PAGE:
Al Jazeera's David Connolly said that the election was a key event ahead of a December 10 deadline to be delivered to the UN on the protectorate's final status.
"Many are talking about how important this election is despite growing frustration at the lack of progress being made in talks on the future status of the province," he said from the capital Pristina.
Security is especially tight in the town of Mitrovica, where the Ibar river splits Albanian and Serb communities.
The United Nations Interim Administration Mission in Kosovo (Unmik), the UN mission which has run Kosovo since the 1998-1999 war, is worried that Serbs might attempt to block polling stations in the divided northern town.
Unmik and the Organisation for Security and Co-operation in Europe (OSCE), who are acting as election monitors, say they are ready to deploy "mobile polling stations" on the back of trucks if voters are prevented from casting ballots.
Kosovans are electing members to the 120-seat provincial assembly.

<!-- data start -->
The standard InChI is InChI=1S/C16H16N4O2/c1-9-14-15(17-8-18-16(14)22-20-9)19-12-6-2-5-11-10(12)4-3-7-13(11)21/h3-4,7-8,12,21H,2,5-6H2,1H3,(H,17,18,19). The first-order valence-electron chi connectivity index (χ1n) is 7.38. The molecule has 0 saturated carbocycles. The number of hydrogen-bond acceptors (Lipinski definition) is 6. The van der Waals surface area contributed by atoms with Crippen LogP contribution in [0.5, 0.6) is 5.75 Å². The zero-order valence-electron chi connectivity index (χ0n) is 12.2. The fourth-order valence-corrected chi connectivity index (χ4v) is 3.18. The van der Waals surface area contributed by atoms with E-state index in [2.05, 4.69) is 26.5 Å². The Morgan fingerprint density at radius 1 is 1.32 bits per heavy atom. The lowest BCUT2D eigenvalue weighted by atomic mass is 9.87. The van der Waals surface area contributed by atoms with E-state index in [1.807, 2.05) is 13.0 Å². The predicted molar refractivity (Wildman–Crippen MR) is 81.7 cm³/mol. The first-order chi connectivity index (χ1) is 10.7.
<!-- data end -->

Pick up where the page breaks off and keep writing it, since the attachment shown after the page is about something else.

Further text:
Parties representing independence are guaranteed 100 of those seats.
Ethnic Albanians account for about 90 per cent of Kosovo's two million population.
The rest of the seats are set aside for Serbs and other ethnic minorities including Roma, Slavic Muslims and Turks.
The polls come less than a month before the end of internationally mediated talks on Kosovo's future status.
The opposition Democratic Party of Kosovo (PDK) is challenging the ruling Democratic League of Kosovo (LDK).
According to the latest surveys neither of the two main parties is expected to gain an outright majority.
The PDK is lead by Hashim Thaci, a former leader of the political wing of the separatist Kosovo Liberation Army (KLA), who fought Serbian forces in the 1998-1999 war.
Kosovo has been run by Unmik since mid-1999 when a Nato offensive drove out forces loyal to Slobodan Milosevic, the late Yugoslav president, over a brutal crackdown on the KLA and its civilian supporters.
The 530 German troops deployed as reinforcements on Friday will be supported by KFOR's 16,000-strong peacekeepers and around 9,000 policemen.
Around 150 observers from the Council of Europe and as many as 25,000 local monitors will watch for voting irregularities throughout the country.